Geoscientist Online 11 September 2007

No gathering of geoscientists is likely to shut up and listen to someone else willingly, even if he is the President. Happily, Gordon Herries-Davies (Trinity College Dublin), author of the Society’s Bicentenary history Whatever is Under the Earth, is gifted at commanding even the toughest of tough rooms. And they don’t come much tougher than a wine reception at the end of the first day of an international geoscience conference. 

The distinguished historian of Earth sciences cut a strange figure among the delegates, as he stepped up to the microphone following Richard Fortey’s introduction – like a cross between William Buckland and Great Uncle Bulgaria. Yet his resounding voice, refreshingly fruitier than has become the norm these days, swiftly silenced the hubbub, as he explained how he had received the commission to write the Society’s story, over 10 years ago.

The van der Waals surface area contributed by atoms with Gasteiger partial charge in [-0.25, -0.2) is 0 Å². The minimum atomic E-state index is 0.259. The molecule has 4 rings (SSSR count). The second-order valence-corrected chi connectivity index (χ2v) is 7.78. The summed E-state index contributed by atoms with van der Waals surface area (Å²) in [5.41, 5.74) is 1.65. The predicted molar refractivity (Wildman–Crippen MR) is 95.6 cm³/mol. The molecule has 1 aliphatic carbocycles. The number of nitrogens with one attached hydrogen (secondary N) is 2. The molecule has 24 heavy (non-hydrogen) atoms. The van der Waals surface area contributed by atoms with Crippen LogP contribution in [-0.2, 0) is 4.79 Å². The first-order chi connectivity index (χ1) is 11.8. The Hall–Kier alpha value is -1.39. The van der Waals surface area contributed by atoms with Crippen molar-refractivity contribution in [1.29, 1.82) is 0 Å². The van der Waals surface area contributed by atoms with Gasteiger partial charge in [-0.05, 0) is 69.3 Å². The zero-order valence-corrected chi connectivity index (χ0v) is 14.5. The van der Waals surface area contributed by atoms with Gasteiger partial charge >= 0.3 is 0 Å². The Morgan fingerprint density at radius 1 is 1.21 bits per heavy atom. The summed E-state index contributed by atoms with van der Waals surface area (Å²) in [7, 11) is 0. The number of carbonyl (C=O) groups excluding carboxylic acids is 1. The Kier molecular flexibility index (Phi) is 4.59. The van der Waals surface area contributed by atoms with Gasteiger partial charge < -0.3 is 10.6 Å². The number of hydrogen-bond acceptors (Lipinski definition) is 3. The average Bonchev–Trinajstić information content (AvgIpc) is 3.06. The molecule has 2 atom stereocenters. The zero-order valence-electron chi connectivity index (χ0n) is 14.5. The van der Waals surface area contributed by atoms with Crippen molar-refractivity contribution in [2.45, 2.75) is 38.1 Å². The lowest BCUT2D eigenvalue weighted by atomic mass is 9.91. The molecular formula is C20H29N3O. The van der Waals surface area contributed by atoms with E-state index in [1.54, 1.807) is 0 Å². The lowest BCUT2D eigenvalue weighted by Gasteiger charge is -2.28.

His famous history of the Irish Geological Survey, North from the Hook: 150 Years of the Geological Survey of Ireland (1995) played a key role, he told the audience. By the late 1980s, the Society already had one eye cocked on its looming 200th birthday. The Publications Committee some years later conceived the idea of commissioning a historical work that would cover the whole of the Society’s history since its foundation, in a readable and accessible way – one that would prove more interesting to the general geologist reader than some dry, academic tome. 

Professor Wally Pitcher, a former President of the Society, had first suggested to Council that a bicentenary history be written, and as is the way with such things, Council handed the task to him.  Pitcher then undertook research towards such a history; but after ten years of interviewing geological notables, Pitcher may have felt that finishing the task was now beyond him. Herries Davies was then approached in an exploratory phonecall by the then President, Richard Hardman, to the author's home in Tipperary.  Never one to beat around the bush, Hardman's first question was: "How's your health been lately?".